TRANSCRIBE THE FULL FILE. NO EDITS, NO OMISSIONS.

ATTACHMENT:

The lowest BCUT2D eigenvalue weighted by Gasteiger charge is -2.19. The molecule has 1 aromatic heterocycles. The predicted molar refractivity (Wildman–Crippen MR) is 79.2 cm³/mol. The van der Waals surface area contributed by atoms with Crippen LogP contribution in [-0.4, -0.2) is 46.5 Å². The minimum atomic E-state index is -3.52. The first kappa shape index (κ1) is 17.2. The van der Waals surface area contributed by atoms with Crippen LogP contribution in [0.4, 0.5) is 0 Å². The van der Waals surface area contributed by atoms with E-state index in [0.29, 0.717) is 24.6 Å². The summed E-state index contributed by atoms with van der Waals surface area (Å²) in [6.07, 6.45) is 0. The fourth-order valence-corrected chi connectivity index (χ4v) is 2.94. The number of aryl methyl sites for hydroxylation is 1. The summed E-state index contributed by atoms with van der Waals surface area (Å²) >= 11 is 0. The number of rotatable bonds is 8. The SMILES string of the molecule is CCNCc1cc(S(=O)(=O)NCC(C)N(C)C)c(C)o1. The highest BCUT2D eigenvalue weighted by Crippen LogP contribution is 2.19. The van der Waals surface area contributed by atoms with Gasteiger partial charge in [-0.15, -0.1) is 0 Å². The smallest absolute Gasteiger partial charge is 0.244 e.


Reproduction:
The lowest BCUT2D eigenvalue weighted by Gasteiger charge is -2.19. The molecule has 1 aromatic heterocycles. The predicted molar refractivity (Wildman–Crippen MR) is 79.2 cm³/mol. The van der Waals surface area contributed by atoms with Crippen LogP contribution in [-0.4, -0.2) is 46.5 Å². The minimum atomic E-state index is -3.52. The first kappa shape index (κ1) is 17.2. The van der Waals surface area contributed by atoms with Crippen LogP contribution in [0.4, 0.5) is 0 Å². The van der Waals surface area contributed by atoms with E-state index in [0.29, 0.717) is 24.6 Å². The summed E-state index contributed by atoms with van der Waals surface area (Å²) in [6.07, 6.45) is 0. The fourth-order valence-corrected chi connectivity index (χ4v) is 2.94. The number of aryl methyl sites for hydroxylation is 1. The summed E-state index contributed by atoms with van der Waals surface area (Å²) >= 11 is 0. The number of rotatable bonds is 8. The SMILES string of the molecule is CCNCc1cc(S(=O)(=O)NCC(C)N(C)C)c(C)o1. The highest BCUT2D eigenvalue weighted by Crippen LogP contribution is 2.19. The van der Waals surface area contributed by atoms with Gasteiger partial charge in [-0.15, -0.1) is 0 Å². The smallest absolute Gasteiger partial charge is 0.244 e.